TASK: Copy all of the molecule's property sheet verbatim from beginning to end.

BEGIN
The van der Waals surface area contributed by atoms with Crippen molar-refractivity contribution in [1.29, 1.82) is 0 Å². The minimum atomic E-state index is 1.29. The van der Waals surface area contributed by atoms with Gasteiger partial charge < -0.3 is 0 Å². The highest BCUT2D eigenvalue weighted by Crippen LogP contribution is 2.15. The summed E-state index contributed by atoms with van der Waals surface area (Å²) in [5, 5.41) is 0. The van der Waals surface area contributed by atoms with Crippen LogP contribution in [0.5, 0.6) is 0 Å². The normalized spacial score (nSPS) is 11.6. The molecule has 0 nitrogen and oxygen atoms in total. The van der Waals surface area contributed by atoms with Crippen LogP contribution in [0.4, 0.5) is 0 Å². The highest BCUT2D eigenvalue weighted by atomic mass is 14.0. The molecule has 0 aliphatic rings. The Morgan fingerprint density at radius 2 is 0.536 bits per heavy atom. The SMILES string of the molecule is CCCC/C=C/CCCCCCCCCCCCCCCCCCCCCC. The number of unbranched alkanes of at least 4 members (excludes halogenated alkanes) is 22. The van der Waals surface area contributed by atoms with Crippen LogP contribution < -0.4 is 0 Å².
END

The van der Waals surface area contributed by atoms with Crippen molar-refractivity contribution in [1.29, 1.82) is 0 Å². The minimum atomic E-state index is 1.29. The van der Waals surface area contributed by atoms with Gasteiger partial charge < -0.3 is 0 Å². The highest BCUT2D eigenvalue weighted by Crippen LogP contribution is 2.15. The summed E-state index contributed by atoms with van der Waals surface area (Å²) in [5, 5.41) is 0. The van der Waals surface area contributed by atoms with Crippen LogP contribution in [0.5, 0.6) is 0 Å². The normalized spacial score (nSPS) is 11.6. The molecule has 0 nitrogen and oxygen atoms in total. The van der Waals surface area contributed by atoms with Crippen LogP contribution in [0.4, 0.5) is 0 Å². The highest BCUT2D eigenvalue weighted by atomic mass is 14.0. The molecule has 0 aliphatic rings. The Morgan fingerprint density at radius 2 is 0.536 bits per heavy atom. The SMILES string of the molecule is CCCC/C=C/CCCCCCCCCCCCCCCCCCCCCC. The number of unbranched alkanes of at least 4 members (excludes halogenated alkanes) is 22. The van der Waals surface area contributed by atoms with Crippen LogP contribution < -0.4 is 0 Å².